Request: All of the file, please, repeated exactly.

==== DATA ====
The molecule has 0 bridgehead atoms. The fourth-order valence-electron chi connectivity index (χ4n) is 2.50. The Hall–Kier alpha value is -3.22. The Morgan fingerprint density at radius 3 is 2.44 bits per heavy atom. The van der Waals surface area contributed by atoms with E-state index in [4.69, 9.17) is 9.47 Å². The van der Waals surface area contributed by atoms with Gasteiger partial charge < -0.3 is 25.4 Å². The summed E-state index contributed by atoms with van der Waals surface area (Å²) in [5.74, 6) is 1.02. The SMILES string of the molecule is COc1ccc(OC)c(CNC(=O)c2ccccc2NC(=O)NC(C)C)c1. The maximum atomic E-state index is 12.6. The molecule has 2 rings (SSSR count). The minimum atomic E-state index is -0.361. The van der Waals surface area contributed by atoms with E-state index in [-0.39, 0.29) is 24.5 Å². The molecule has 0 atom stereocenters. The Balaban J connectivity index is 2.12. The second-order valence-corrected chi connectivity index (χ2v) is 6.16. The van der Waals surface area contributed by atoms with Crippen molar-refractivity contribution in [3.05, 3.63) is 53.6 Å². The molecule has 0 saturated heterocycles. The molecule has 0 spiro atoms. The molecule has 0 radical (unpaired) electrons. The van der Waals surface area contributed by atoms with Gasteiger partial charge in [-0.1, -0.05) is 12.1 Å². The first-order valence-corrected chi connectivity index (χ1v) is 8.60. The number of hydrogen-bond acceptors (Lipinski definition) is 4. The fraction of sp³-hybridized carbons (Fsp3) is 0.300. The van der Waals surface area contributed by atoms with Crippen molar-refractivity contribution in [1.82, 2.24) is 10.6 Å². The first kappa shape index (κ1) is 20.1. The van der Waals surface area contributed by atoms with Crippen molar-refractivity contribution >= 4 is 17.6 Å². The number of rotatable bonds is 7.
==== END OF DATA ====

The molecule has 0 bridgehead atoms. The fourth-order valence-electron chi connectivity index (χ4n) is 2.50. The Hall–Kier alpha value is -3.22. The Morgan fingerprint density at radius 3 is 2.44 bits per heavy atom. The van der Waals surface area contributed by atoms with E-state index in [4.69, 9.17) is 9.47 Å². The van der Waals surface area contributed by atoms with Gasteiger partial charge < -0.3 is 25.4 Å². The summed E-state index contributed by atoms with van der Waals surface area (Å²) in [5.74, 6) is 1.02. The SMILES string of the molecule is COc1ccc(OC)c(CNC(=O)c2ccccc2NC(=O)NC(C)C)c1. The maximum atomic E-state index is 12.6. The molecule has 2 rings (SSSR count). The minimum atomic E-state index is -0.361. The van der Waals surface area contributed by atoms with E-state index in [-0.39, 0.29) is 24.5 Å². The molecule has 0 atom stereocenters. The Balaban J connectivity index is 2.12. The second-order valence-corrected chi connectivity index (χ2v) is 6.16. The van der Waals surface area contributed by atoms with Crippen molar-refractivity contribution in [3.05, 3.63) is 53.6 Å². The molecule has 0 saturated heterocycles. The molecule has 0 spiro atoms. The molecule has 0 radical (unpaired) electrons. The van der Waals surface area contributed by atoms with Gasteiger partial charge in [-0.1, -0.05) is 12.1 Å². The first-order valence-corrected chi connectivity index (χ1v) is 8.60. The number of hydrogen-bond acceptors (Lipinski definition) is 4. The fraction of sp³-hybridized carbons (Fsp3) is 0.300. The van der Waals surface area contributed by atoms with Crippen molar-refractivity contribution in [1.82, 2.24) is 10.6 Å². The first kappa shape index (κ1) is 20.1. The van der Waals surface area contributed by atoms with Crippen molar-refractivity contribution >= 4 is 17.6 Å². The number of rotatable bonds is 7.